A way through Postnatal Depression

by | Oct 5, 2014 | Uncategorized

Postnatal depression affects many more women than you might think.

Depending upon the literature you read, anywhere between 3.7% and 76.7% of women experience post natal depression after the birth of their baby.  In Australia, around 1 in 6 women report post natal depression.  That means that statistically, at least one or two women in your antenatal class will go on to experience depression during the early days of their baby’s life.

Postnatal depression, like any depression, can be really tough going.  The difference with post natal depression is that you now have a new born baby to care for while you’re struggling.  Plus there’s often the added emotional baggage of an expectation that it should be the most enchanting time of your life.

Symptoms of postnatal depression include (over at least a 2 week period):

  • Feeling sad
  • Uncontrollable crying or feeling teary
  • Less interested in previously enjoyable activities
  • Feeling worthless
  • Feeling excessive guilt
  • Feeling unable to cope
  • Feeling irritable
  • Feeling scared and alone
  • Not wanting to socialise
  • Over or under eating
  • Insomnia
  • Always exhausted or hyperactive
  • Difficultly thinking, concentrating, remembering or making decisions
  • Recurrent thoughts of suicide
  • Recurrent thoughts of self harm or harming the baby
  • Anxiety or panic attacks
  • Mood swings
  • Decreased interest in sex
  • Decreased self confidence and self esteem
  • Negative thinking

Listen to Jane’s experience with post natal depression….

Postnatal depression is different from the the ‘baby blues’.  The baby blues is much less severe, extremely common, and typically occurs within the first two weeks of child birth.  It’s characterised by frequent mood changes and is relatively short lived.

While technically a diagnosis of post natal depression is only given if the onset of depression occurs within the first 4 weeks of child birth, I believe (and I’m not the only one) that we can call any depression that begins in the first year of child birth post natal depression.  And let’s not forget about depression during pregnancy too.  But just for the record, I also believe that diagnoses are only important if they’re meaningful and helpful to you.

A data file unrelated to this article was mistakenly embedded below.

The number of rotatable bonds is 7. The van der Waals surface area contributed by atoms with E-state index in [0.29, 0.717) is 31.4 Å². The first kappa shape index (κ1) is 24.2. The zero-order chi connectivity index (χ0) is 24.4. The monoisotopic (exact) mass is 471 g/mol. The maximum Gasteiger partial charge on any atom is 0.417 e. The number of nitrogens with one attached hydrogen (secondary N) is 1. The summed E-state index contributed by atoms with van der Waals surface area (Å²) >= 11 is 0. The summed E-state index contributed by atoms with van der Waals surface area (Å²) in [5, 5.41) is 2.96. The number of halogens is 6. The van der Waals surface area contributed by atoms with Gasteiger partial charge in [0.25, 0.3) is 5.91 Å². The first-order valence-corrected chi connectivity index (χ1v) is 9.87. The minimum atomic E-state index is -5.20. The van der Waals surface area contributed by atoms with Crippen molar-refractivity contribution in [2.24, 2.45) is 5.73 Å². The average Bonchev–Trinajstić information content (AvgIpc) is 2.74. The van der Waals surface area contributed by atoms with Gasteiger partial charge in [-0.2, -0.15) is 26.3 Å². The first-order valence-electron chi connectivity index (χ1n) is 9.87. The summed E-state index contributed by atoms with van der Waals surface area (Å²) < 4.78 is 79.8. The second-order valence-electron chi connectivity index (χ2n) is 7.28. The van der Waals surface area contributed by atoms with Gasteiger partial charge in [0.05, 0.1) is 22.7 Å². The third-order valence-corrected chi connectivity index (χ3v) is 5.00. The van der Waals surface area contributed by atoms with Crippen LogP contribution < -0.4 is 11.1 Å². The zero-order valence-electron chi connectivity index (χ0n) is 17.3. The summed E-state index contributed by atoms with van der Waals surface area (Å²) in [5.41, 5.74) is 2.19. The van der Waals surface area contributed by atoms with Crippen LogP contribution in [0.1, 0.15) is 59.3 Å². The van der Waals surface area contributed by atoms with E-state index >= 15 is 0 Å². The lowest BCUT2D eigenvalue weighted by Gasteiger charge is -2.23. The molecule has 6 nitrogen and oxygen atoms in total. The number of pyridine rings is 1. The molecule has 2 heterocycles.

The Edinburgh Postnatal Depression is short screening tool for depression.  In Australia this questionnaire is given to all pregnant women and new mothers.  If you’re interested, you can answer the 10 questions to see if you might be experiencing post natal depression here.

In a Melbourne based study, mothers of babies were asked about their feelings in the initial months after childbirth, and 65% reported feeling low or depressed during this time (Gilley, 1993).  When asked what helped them during this period, 76% said that talking to someone was helpful.  This was followed by changing their attitude (15%) and getting out with the baby (14%).

Photograph by Kate Nutt at Red Tent Yoga Byron Bay.

I specialise in supporting women (and men) who are experiencing depression, both during pregnancy and after the birth of the baby.

It’s different for everyone, but what I often find useful is:

  • talking about what you’re experiencing and normalising the challenges and difficulties of new parenthood
  • looking after yourself (e.g. eating well and exercise)
  • checking with your naturopath/ayurvedic practitioner/doctor to see if there’s any deficiencies or other biochemical reasons for depression (post natal depression is often post natal depletion)
  • taking time out for yourself without your baby
  • finding creative ways to increase your sleep (this is so important)
  • talking about the birth experience
  • allowing yourself to ask for and receive help from loved ones
  • giving yourself permission to cry and be sad
  • welcoming and listening to sensations, feelings, emotions, thoughts and beliefs (rather than trying to get rid of them)
  • resolving any difficulties from the past that may be bothering you (especially in your significant relationships)
  • a short daily yoga practice (which may include mindfulness meditation, iRest yoga nidra, pranayama and postures)
  • social interaction with other parents (e.g. support groups, yoga classes, mother’s groups)
  • increasing self compassion and gratitude
  • regular massage (either by your partner or professionally – there’s research to support this!)

If you would like support on your healing journey with pre or post natal depression, please get in touch to schedule an appointment.  I’m available in person at the Lotus Centre in Mullumbimby (Australia) or online via Skype and would love help you to reconnect with yourself and your family and enjoy these early days with your baby.

With gratitude,


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